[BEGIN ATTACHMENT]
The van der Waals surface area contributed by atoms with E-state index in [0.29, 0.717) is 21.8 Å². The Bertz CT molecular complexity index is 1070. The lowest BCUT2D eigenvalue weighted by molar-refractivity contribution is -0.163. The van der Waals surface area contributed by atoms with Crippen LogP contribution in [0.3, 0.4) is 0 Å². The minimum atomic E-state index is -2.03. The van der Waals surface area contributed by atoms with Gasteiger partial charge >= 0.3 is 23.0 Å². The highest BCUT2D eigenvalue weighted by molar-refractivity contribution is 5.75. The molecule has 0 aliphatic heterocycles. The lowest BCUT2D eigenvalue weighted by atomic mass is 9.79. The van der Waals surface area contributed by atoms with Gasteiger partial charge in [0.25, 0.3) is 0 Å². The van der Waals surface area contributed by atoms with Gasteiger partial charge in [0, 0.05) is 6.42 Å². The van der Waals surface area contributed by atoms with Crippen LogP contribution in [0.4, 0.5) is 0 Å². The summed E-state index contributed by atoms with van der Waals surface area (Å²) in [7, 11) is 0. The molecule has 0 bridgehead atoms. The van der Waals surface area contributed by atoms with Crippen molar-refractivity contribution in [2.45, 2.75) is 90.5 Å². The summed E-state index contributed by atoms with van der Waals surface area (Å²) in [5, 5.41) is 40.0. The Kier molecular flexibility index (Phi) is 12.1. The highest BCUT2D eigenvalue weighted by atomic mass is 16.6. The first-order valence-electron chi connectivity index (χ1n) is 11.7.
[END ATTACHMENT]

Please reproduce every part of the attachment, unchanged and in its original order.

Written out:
The van der Waals surface area contributed by atoms with E-state index in [0.29, 0.717) is 21.8 Å². The Bertz CT molecular complexity index is 1070. The lowest BCUT2D eigenvalue weighted by molar-refractivity contribution is -0.163. The van der Waals surface area contributed by atoms with Crippen LogP contribution in [0.3, 0.4) is 0 Å². The minimum atomic E-state index is -2.03. The van der Waals surface area contributed by atoms with Gasteiger partial charge >= 0.3 is 23.0 Å². The highest BCUT2D eigenvalue weighted by molar-refractivity contribution is 5.75. The molecule has 0 aliphatic heterocycles. The lowest BCUT2D eigenvalue weighted by atomic mass is 9.79. The van der Waals surface area contributed by atoms with Gasteiger partial charge in [0.25, 0.3) is 0 Å². The van der Waals surface area contributed by atoms with Gasteiger partial charge in [0, 0.05) is 6.42 Å². The van der Waals surface area contributed by atoms with Crippen LogP contribution in [0.4, 0.5) is 0 Å². The summed E-state index contributed by atoms with van der Waals surface area (Å²) in [7, 11) is 0. The molecule has 0 bridgehead atoms. The van der Waals surface area contributed by atoms with Crippen molar-refractivity contribution in [2.45, 2.75) is 90.5 Å². The summed E-state index contributed by atoms with van der Waals surface area (Å²) in [5, 5.41) is 40.0. The Kier molecular flexibility index (Phi) is 12.1. The highest BCUT2D eigenvalue weighted by atomic mass is 16.6. The first-order valence-electron chi connectivity index (χ1n) is 11.7.